Investigating the altered human metabolome induced by a marathon and the recovery thereof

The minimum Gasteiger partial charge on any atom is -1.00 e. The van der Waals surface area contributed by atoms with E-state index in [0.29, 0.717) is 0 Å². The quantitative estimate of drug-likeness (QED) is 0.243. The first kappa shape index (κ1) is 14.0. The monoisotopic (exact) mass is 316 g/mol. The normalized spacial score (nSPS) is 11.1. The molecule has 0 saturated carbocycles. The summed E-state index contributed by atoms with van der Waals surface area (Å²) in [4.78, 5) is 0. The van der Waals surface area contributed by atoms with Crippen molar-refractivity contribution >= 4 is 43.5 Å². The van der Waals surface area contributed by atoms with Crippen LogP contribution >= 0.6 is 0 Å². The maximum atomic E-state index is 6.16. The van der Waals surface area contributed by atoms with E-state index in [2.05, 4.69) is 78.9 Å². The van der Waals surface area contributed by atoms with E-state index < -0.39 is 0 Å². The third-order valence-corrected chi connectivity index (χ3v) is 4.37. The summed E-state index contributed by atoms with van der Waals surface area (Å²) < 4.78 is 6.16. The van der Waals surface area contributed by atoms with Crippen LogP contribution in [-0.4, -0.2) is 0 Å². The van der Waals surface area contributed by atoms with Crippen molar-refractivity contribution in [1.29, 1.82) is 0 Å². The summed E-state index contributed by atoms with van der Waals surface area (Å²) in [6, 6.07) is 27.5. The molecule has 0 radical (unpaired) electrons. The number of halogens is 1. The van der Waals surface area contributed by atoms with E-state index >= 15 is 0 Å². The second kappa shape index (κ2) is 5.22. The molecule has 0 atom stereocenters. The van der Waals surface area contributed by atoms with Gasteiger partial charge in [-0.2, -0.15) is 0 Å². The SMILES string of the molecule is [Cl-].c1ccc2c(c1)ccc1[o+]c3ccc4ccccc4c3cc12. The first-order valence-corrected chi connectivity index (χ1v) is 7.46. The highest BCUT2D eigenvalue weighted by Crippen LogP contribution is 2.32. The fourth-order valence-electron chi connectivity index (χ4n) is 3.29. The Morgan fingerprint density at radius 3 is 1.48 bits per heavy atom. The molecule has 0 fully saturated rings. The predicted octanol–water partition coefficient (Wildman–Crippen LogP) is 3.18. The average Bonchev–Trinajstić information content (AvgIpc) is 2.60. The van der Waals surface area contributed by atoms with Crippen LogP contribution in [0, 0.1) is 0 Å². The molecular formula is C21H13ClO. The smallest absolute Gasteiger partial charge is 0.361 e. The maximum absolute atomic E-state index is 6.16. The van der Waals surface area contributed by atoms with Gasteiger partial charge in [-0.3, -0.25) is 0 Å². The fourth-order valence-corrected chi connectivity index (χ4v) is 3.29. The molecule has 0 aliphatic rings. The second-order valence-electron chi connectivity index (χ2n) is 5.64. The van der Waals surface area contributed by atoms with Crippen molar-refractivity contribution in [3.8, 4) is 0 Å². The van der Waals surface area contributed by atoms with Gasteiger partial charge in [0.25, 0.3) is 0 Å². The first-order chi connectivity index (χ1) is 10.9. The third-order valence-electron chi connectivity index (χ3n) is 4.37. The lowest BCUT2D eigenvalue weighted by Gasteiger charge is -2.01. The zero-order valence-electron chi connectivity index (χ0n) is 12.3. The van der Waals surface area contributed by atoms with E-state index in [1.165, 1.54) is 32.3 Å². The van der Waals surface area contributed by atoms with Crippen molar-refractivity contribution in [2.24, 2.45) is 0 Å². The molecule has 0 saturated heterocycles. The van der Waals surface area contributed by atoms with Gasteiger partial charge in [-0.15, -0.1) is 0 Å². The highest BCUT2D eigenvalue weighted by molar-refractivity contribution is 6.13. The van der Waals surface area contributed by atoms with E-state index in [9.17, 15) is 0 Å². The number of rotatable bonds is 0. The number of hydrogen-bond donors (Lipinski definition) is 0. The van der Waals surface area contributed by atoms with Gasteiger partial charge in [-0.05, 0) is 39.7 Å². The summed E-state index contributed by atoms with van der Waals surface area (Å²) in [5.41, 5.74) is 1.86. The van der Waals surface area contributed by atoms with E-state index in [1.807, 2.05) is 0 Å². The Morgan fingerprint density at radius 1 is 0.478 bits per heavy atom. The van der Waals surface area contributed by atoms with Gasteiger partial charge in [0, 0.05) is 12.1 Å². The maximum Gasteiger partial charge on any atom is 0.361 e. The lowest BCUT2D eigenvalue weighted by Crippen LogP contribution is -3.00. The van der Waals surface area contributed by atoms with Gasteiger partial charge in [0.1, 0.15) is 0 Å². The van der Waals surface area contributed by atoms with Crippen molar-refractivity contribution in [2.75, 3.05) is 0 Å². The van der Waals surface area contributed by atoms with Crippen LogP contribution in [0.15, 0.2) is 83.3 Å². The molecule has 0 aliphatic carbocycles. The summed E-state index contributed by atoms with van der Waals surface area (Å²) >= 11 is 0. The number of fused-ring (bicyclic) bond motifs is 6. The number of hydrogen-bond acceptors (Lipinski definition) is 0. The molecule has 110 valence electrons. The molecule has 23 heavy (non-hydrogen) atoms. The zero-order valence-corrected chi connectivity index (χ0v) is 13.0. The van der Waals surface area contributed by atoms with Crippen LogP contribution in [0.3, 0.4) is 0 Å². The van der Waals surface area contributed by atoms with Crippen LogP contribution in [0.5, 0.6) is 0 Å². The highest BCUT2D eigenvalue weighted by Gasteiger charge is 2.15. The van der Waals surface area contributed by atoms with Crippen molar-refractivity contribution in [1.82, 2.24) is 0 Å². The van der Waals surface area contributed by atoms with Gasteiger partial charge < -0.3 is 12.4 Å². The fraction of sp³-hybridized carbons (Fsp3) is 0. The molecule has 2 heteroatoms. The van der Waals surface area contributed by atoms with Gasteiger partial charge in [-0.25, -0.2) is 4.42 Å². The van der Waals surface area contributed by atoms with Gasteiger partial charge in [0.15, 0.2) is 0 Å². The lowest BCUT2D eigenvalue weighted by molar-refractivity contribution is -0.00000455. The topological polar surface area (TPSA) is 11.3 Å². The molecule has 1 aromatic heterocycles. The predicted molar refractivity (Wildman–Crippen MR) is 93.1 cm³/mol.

Although moderate physical activity is substantially beneficial to human health, continuous participation in endurance running (≥5 km), has been associated with various adverse physiological and immunological effects. Despite these effects, endurance running is still considered a popular global pass time that has rapidly evolved into a highly competitive sport, classified as either a half-marathon (21 km), marathon (42 km) or ultra-marathon (≥42 km). Considering that recovery is a key component in athletic performance, previous research approaches have been directed towards identifying more cost-effective, readily available recovery approaches, such as functional foods (beetroot, cherry, pomegranate, bananas, etc.). These foods, especially beetroot, are rich in antioxidants and possess potent radical scavenging properties, that may aid in the physiological and immunological post-training recovery of athletes. Despite the well-characterised nature of the aforementioned effects and the recovery thereof, very limited literature exists pertaining to the holistic metabolic adaptations that may arise due to participation in endurance races and how these may recover with and without the intervention of recovery aids. Since metabolomics not only elucidates the effects of an intervention at metabolic level, but also provides a representation or prediction of the organism’s phenotypic state at a specific point in time, it is an excellent research approach to fill these voids. Metabolomics is defined as the comprehensive identification and quantification of the small metabolites (<1500 Da) involved in the metabolic reactions associated with cell growth and function in a biological sample, using high-throughput separation systems, in conjunction with various statistical approaches. As such, the current investigation aimed to: (1) better characterise the metabolic adaptations induced by a marathon, (2) investigate the unaided or natural metabolic recovery trend thereof, and (3) determine whether beetroot juice ingestion may expedite this recovery process in athletes within 48 h post-marathon. For this double-blinded placebo-controlled study, serum samples from 31 athletes were obtained 24 h before (pre-marathon), immediately after, as well as 24 h and 48 h after completing the Druridge Bay Marathon. During the post-race recovery period (i.e. 24 h and 48 h post-marathon), these athletes were subdivided into beetroot (n=15) and placebo (n=16) ingesting cohorts, based on the supplement received (± three times a day). All samples were extracted using a total metabolome extraction and analysed using an untargeted two-dimensional gas chromatography time-of-flight mass spectrometry-based metabolomics approach. Based on the comparison of the pre-marathon and immediately post-marathon serum metabolite profiles of athletes (n=31), it was clear that a marathon induces a metabolic shift between various fuel substrate pathways, as evident by the elevated concentrations of carbohydrates, fatty acids, tricarboxylic acid cycle intermediates and ketones, along with a reduction in amino acids. Additionally, elevated odd-chain fatty acids and α-hydroxy acids indicated the utilisation of α-oxidation and autophagy as alternative energy-producing mechanisms. Adaptations in various gut microbe-associated markers were also observed and correlated with the metabolic flexibility of the athlete. Surprisingly, when investigating the unaided metabolic recovery trend of placebo-ingesting athletes (n=16; comparing immediately post-marathon, 24 h and 48 h post-marathon profiles), the metabolic data indicated recovery to pre-marathon-related state within 24 h post-marathon, with the exception of xylose which recovered within 48 h. This may be explained by a reduction in energy requirements during recovery and the subsequent downregulation of fuel substrate catabolism, resulting in the activation of glycogenesis, uridine-dependent nucleotide synthesis, protein synthesis, and the reduction of cellular autophagy. Finally, when determining the effects of beetroot juice supplementation on the recovery of athletes (n=15; comparing immediately post-marathon, 24 h and 48 h post-marathon profiles), a similar recovery trend to that of the placebo cohort was observed. Although a few significant, albeit small, intervention and/or interaction associated metabolic fluctuations were identified between the cohorts, the majority of these presented a considerable amount of post-marathon inter-cohort variation. As such, only metabolites with a large practical significance within the recovery period was considered to be pertinent in determining the efficacy of beetroot juice supplementation. These metabolites (n=4) were predominantly associated with beetroot constituents and the microbial fermentation thereof, with little to no apparent value to the immediate metabolic recovery of the athletes. Considering this, and the global metabolic recovery trends of the two opposing cohorts, beetroot ingestion did not expedite the metabolic recovery process of these athletes within 48 h post-marathon.